On a recent Friday night, the scene at Spin Alley Bowling in Shoreline looked almost … pre-COVIDian.
All 16 lanes were occupied with bowlers who were knocking down pins, knocking back drinks and laughing. There was a lot of laughing, even if you couldn’t see the smiles behind masks.
“I’m happy to be here,” said Scott Andresen, whose son, Paddy, was busy racking up frames as fast as he could. “I’m happy to just be with other people.”
Washington state’s bowling alleys rolled out the balls again on Feb. 1 in accordance with Gov. Jay Inslee’s phased reopening after losing most of the winter to lockdown. Like most businesses, bowling centers are now restricted to 25% occupancy in Phase 2 and have rules on sanitizing equipment and ensuring social distancing. They must also follow bar and restaurant rules if they serve food and alcohol.
While alley owners say they’ve definitely seen a steep drop in clientele, brave souls are slowly venturing back to the lanes. They say being at one of the state’s more than 60 bowling centers for an hour feels as close to pre-COVID-19 life as you can get these days.
That’s why 12-year-old Paddy has been urging his parents to the lanes a couple of times a week since they reopened last month. He enjoyed bowling in the Before Times, but has really started leaning into it of late.
“I like seeing how other people are doing and how much fun they are having,” said Paddy, an Einstein Middle School student. “It’s just fun to do. It’s different than sitting at home looking at my phone.”
Even a few months ago, most of us would have cringed at the thought of bowling a few frames with strangers in close proximity. The governor reopened bowling centers briefly last August with fairly severe restrictions, but the most recent round of regulations more closely reflects current thinking on COVID-19 transmission.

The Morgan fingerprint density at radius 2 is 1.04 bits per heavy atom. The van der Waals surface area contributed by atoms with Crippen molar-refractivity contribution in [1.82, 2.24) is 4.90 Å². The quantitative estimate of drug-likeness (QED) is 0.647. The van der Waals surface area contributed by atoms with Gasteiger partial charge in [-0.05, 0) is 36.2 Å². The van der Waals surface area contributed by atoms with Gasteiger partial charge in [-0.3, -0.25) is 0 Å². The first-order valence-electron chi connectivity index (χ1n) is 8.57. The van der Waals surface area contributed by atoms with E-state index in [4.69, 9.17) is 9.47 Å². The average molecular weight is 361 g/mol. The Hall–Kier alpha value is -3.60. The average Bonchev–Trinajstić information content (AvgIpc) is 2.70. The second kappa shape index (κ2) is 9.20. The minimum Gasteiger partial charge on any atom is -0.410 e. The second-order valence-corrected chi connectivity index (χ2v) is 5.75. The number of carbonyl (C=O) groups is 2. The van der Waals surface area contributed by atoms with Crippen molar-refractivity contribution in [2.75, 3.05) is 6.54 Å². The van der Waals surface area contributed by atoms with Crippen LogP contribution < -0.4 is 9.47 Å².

“Our pandemic response has evolved with our understanding of the virus, which includes the steps necessary to prevent infection in various social environments,” said Mike Faulk, an Inslee spokesperson. “The governor’s staff worked closely with the bowling industry to develop the appropriate health protocols we believe will allow for more activities while significantly reducing the risk of transmission.”
In fact, at least one health professional says it’s OK to go bowling if you are comfortable with the risks (and your risk factor), follow the regulations and wash, wash, wash your hands before, during and after.
“You want to do these things gradually and safely — not everybody flock to the bowling alley at once,” said Dr. Angie Sparks, a Kaiser Permanente family physician. “And if you don’t enjoy bowling, now’s probably not the time to take it up, because the people that really have missed it will want to have that opportunity. But certainly bowling is a great way to get some social interaction and physical activity with the safety requirements of the phase we’re in, as defined by the governor.”
And that’s great news for the more than five dozen bowling centers in Washington.
“It’s been a tough year,” Spin Alley’s Joe Montero said. “I lost a lot of money, and all the other bowling center owners across the state and across the country lost a lot of money. It’s been tough for everybody. But we’re all fighters and we’re going to make it.”
While it may have looked like a busy night, the crowd was just a fraction of its usual size for a typical wintertime Friday before COVID-19. State restrictions limit each lane to two bowlers, down from as many as eight, and the party room and arcade games remain closed.